Did Batman create this new brand of costumed menace or did Batman come onto the scene to combat this new brand of uber-criminal? Chicken or the egg. In any event it was a nice touch.

“You either die the hero or you live long enough to see yourself become the bad guy”

Harvey Dent’s quippy, almost throwaway line over drinks with Bruce Wayne (Christian Bale) and Rachel Dawes is a very neat upshot of a very messy movie and it oh so captures the tragic fate of this character

Aaron Eckhart as Harvey Dent was brilliant. Fanboys everywhere knew his ultimate fate but I found myself hoping against it. That the true mark of a really good film. We wanted Harvey not to endure what ultimately becomes his dark destiny as ‘Two-Face’.

Another word about Eric Roberts. We mentioned that we was over the top and he was definitely not quite the heavy that Tom Wilkinson who played Carmine Falcone— Gotham’s Al Capone in Batman Begins was.

Eric Roberts is no Tom Wilkinson but I guess that was the point. Carmine Falcone was THE BIG mob boss of Gotham. He was taken off the chess board and who takes his place but the junior varsity of the mafia. Still it would have been nice to see Wilkinson again but two Batman Begins cameos would have been pushing it I suppose.

Morgan Freeman was given a lot more to do as Lucius Fox this time around. Consequently, Michael Caine as Alfred didn’t get as much to do but Alfred did manage to have a couple vital supporting scenes as Bruce Wayne’s manservant, assistant, mentor and co-conspirator.

Morgan Freeman’s Fox really stepped up. Unlike Batman Begins where Fox and Bruce Wayne played it coy—tell me no lies and I’ll ask you no questions—Fox this time around was All In right in the thick of it. No more plausible deniability.

And we really liked how Fox pushed back against Batman when Fox thought Batman was crossing ethical lines by using Wayne Technology, Fox’s invention for a well-intentioned purpose that all-too-easily could have been perverted for ruthless means in the wrong hands.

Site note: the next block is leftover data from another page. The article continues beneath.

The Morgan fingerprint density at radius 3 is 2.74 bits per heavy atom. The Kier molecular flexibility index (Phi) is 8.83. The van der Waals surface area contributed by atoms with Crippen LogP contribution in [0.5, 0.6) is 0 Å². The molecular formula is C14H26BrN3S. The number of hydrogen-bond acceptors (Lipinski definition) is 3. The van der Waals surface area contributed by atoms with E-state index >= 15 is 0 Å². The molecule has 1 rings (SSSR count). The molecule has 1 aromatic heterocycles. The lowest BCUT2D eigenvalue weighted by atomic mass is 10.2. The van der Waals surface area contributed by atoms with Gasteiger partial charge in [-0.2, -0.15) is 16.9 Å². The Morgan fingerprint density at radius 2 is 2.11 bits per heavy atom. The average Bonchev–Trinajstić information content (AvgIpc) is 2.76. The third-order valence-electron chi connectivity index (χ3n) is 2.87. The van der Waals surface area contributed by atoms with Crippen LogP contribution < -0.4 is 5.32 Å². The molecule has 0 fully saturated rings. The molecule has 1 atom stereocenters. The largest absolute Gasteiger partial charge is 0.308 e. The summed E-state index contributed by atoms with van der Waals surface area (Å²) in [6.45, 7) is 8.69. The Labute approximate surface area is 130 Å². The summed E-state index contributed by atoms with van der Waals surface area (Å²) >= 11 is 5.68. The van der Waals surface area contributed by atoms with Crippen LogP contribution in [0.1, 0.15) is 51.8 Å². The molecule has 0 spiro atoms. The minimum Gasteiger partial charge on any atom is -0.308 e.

And yet again with Fox and Alfred and especially Gordon, we see that for all of Batman’s tricks and training and grit, he can’t do it all alone. He’s the one man war on crime but without allies, it would be a quick good night for the Dark Knight.

Speaking of key supporting players, Gotham/Chicago was as much a real character in this story as anything. In Batman Begins, they did shoot some key scenes in the city of Chicago so it looked and felt like a real place and not like you were on a sound stage.

This Gotham City was a living, breathing urban center. You could see it. You could feel it. That made all the difference. This was real movie. Even Batman’s costume/armor and Joker’s get up looked real enough.

This was a plausible, real world movie—as much as humanly possible given the premise and the story’s comic book origins.

Kemosabe responds:

Hope you don't mind if I go all "meta" on you for a moment.

But every time I see a "Batman" film or read one of the seminal comics -- whether it's "Batman Begins" on celluloid or "Killing Joke," or "Year One," on paper, I start thinking about the Batman's iconography and the power of myth.

Because, on a very real level, that's one of the questions/issues that this movie confronts: The Batman (isn't it quaint how they're still using the definite article "The" before his name?) as symbol -- both as a force against=2 0lawlessness and as a reflection of our own inner needs and fears.

One of the things that's driven me crazy in the wake of the release of this movie was the run of articles comparing "Batman" to the current occupant of the White House -- the only similarity between them being their allegedly single-minded pursuit of evil and their desire to vanquish it.

But putting aside the easy political expediencies, there's actually something to it.

At the opening of the film, The Batman is already confronting the problem of the inevitable escalation in weirdness and crime that his very presence in Gotham City has created. You see that with the preponderance of garish villains (Scarecrow, Joke and Two-Face) and with the imitators that he has inspired.

Though he's only been on the job for a short time, The Batman has already gone from man to symbol -- a symbol of order, of law in the face of lawlessness. But even with this success, we find Bruce Wayne questioning his own methods, wondering whether a bogey-man who hides in the shadows, who inspires grown men to dress like him and risk life and limb, is the kind of protector that Gotham City deserves.

Ultimately, he decides it isn't, and determines instead that the future of Gotham lies with the fresh-faced prosecutor Harvey Dent. At one point, he's even ready to chuck it all to live what he hopes will be a quiet life with his lady fair -- Rachel Dawes.